by Ronald T. Michener
Actions really do speak louder than words—especially for first-term missionaries tongue-tied with learning a new language and adapting to a culture.
Actions really do speak louder than words—especially for first-term missionaries tongue-tied with learning a new language and adapting to a culture. When we first arrived in Belgium in 1994, we could not speak a bit of French, and we understood little of the culture. Yet we knew that to survive we needed to become learners. Like many first-term missionaries, we experienced role deprivation. We were used to preaching and teaching regularly in the States, but we understood that when we set foot on foreign soil, our previous ideas of “doing ministry” would radically change.
Our ministries would only develop if we first presented ourselves as learners. If we as teachers acted as credible learners, then we would still have a ministry from the start—even with an inadequate tongue. We became the ones asking questions rather than providing answers. We intentionally placed ourselves in positions to learn from others in life’s most basic subjects and tried to model a Christian learning posture. This intense learning and modeling time helped us prioritize relating with our local French-speaking church community above our own needs. These formative first years were crucial for laying the attitudinal foundation of our ongoing ministry in training internationals in postmodern Europe.
As teachers, pastors, missionaries and church leaders in the US, Europe or wherever we serve, do we actively seek to model learning behavior with those we teach, shepherd and lead? In recent years, seminaries have been very interested in the subject of learning by mentoring and much literature has been published on it. True mentoring necessitates modeling life’s disciplines to others in some form. Therefore, we ought to mentor by purposefully modeling learning behavior as well. How can we expect the people we are leading to be effective, gracious learners if we ourselves do not exemplify this posture before them?
The discipline of learning from others even in our roles as teachers is especially relevant in a postmodern age that emphasizes community-based decision making over unequivocal authoritarian control. As David Dockery notes, “In order for the new postmodern generations to consider the plausibility of Christianity, they must be convinced of its authenticity, as well as its community-building characteristics, before they will hear its truth claims” (1997, 17). We can model and practice such authenticity if we intentionally take a learning posture in our teaching. Henry H. Knight’s analysis of evangelical theology in view of postmodernism also lends support to this:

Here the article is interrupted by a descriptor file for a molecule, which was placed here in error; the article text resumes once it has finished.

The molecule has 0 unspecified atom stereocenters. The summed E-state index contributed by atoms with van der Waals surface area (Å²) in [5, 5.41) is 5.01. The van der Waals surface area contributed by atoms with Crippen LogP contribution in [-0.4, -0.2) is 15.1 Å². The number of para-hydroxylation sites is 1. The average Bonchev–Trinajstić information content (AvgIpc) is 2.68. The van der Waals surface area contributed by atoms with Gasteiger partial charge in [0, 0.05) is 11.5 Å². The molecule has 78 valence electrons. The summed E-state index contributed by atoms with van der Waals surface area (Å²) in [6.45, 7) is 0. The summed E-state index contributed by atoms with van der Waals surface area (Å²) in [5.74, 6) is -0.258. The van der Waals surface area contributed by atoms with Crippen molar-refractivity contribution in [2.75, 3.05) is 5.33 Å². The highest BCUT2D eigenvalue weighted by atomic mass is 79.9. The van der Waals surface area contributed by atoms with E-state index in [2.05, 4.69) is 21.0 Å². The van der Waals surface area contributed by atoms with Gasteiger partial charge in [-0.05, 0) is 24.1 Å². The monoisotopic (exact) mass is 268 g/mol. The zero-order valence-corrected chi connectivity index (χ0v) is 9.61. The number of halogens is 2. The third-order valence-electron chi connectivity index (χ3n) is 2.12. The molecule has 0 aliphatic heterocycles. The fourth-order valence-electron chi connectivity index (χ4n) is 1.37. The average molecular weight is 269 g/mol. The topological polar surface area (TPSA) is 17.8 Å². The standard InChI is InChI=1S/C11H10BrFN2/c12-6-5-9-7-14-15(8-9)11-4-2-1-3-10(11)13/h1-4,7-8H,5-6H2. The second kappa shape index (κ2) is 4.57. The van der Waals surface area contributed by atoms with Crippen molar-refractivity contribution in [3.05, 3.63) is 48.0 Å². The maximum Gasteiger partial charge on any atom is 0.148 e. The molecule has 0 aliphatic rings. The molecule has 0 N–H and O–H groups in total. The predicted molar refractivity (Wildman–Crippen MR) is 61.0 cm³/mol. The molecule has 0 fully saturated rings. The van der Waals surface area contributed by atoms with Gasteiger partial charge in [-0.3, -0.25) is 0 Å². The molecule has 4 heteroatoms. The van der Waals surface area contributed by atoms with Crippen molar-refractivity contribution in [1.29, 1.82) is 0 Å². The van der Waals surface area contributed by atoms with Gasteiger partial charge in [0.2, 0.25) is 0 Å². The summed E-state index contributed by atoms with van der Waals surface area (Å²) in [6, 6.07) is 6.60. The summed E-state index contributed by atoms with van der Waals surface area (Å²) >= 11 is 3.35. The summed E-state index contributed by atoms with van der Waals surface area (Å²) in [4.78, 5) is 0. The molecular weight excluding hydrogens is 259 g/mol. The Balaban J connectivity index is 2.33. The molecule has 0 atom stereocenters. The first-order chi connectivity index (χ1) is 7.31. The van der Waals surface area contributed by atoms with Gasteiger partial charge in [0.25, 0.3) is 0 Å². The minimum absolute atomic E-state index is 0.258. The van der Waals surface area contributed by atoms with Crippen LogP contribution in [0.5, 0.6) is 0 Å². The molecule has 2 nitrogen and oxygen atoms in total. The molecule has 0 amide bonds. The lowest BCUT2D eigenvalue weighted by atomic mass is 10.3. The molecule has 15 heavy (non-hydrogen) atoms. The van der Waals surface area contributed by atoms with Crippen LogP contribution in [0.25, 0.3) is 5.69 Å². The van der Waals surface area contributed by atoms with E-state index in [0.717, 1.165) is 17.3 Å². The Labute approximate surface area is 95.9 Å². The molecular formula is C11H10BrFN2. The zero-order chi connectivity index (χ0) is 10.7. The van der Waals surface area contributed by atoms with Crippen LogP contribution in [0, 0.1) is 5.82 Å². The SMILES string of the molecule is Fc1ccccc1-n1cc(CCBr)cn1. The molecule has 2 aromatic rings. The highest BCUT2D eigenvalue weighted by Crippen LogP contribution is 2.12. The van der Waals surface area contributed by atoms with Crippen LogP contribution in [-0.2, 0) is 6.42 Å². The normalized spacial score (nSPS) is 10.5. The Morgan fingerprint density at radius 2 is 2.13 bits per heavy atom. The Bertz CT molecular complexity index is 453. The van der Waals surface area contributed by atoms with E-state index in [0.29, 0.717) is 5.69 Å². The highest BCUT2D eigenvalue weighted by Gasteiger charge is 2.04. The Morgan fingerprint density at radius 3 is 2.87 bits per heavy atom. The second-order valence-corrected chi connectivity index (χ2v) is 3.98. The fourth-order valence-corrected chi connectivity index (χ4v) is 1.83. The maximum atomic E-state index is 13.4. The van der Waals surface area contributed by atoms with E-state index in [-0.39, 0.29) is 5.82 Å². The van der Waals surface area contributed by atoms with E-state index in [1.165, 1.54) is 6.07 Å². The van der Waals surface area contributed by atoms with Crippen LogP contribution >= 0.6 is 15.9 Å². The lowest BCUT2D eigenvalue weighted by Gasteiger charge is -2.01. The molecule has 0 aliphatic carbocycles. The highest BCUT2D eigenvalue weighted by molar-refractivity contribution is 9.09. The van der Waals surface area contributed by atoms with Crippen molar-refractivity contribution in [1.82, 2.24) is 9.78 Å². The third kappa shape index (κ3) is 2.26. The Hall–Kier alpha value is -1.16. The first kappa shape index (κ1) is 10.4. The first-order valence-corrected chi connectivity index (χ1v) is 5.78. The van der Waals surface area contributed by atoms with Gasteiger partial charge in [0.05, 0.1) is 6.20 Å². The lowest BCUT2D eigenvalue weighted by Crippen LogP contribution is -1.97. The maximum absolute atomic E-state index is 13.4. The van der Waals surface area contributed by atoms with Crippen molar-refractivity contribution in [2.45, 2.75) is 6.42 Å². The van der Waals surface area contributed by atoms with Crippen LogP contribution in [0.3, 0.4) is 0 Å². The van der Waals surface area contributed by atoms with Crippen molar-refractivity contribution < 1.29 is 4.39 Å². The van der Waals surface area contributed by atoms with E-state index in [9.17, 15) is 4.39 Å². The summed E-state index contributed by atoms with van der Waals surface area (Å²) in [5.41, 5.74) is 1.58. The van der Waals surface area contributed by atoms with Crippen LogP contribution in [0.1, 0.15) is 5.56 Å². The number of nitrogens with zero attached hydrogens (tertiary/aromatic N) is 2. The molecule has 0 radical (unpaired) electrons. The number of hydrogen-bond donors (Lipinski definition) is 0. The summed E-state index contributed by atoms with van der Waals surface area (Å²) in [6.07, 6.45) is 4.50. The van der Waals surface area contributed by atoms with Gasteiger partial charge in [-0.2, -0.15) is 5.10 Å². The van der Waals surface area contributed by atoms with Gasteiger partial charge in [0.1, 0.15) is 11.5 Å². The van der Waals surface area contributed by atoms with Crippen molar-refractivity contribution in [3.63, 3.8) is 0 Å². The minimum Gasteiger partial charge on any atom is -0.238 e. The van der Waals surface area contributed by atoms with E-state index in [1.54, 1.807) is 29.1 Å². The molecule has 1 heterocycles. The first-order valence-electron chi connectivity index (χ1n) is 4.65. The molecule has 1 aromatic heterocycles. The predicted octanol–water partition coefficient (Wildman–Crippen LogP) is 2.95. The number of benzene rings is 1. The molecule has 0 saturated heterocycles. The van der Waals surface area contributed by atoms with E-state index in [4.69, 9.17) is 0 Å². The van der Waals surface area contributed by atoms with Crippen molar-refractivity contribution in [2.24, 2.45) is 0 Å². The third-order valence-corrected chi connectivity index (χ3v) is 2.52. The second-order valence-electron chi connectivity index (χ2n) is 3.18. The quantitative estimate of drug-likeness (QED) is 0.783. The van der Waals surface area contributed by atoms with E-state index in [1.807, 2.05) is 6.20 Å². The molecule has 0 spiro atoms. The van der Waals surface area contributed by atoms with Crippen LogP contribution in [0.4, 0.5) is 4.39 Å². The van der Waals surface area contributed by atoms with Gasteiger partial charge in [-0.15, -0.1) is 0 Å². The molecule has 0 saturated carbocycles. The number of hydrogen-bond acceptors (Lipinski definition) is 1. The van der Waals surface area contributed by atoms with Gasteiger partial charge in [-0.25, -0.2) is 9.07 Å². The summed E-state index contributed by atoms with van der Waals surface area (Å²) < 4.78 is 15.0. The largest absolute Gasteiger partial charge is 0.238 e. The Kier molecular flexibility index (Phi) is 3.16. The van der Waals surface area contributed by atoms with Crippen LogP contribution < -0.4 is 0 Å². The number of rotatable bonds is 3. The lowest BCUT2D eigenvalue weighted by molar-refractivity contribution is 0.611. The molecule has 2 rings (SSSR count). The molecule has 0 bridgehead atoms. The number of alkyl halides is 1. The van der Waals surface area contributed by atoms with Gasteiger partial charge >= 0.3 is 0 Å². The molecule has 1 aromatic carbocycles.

In postmodernism the autonomous individual of the Enlightenment is being supplanted by a more holistic vision of humanity, emphasizing relationality and cooperation. Instead of the individual being prior to the community, the community is prior to the individual; participation in the community with its network of practices and relationships is what constitutes the personhood of the individual. (1997, 53)
Let’s reflect on the submission principle in Ephesians 5:21: “Submit to one another out of reverence for Christ.” We often apply this principle passively. For instance, we choose to submit to one another in response to a conflict in which we finally yield ourselves to another’s preference or relinquish our right to be right. Instead, we should consider proactively applying this principle, looking for opportunities to submit to others.
Jesus himself modeled proactive submissive actions before his disciples: in his relationship to the Father, his willingness to be baptized by John, and his washing of the disciples’ feet. Jesus thereby not only demonstrated his heart of service, he effectively mentored and taught through real life illustrations.
Even in the classroom we can model Jesus’ example by valuing our students’ or parishioners’ views. We should encourage mutual exchange of perspectives with those we are teaching and mentoring. We can openly acknowledge our limitations and seek responses from our students.
When we moved to Belgium, our need to learn the French language compelled us to seek opportunities to yield to others. We met with some willing folk in our church every Friday afternoon to practice our newly discovered vocabulary, asking them to correct and teach us. We asked dozens of questions about culture, the church and life in Belgium.
Before I preached my first sermon in French, it was helpful to manuscript it, read it aloud before these friends and again invite correction. This became a mutual teaching and learning opportunity. I used my studies and training to prepare and discuss content from Scripture, while these believers helped me with language nuances, pronunciation and inflections. They became partners with me in the process of this teaching event for the entire congregation.
Taking a learning posture in teaching/mentoring relationships demonstrates the value of community-based knowledge for personal development. The danger of mentoring, for the postmodern, involves relying too much on one person for spiritual authority. It both limits and hinders one’s perspective and blinds discernment. Thus, this mentoring paradigm of “modeling learning behavior” can prevent the modernist tendency of over-dependence in mentoring.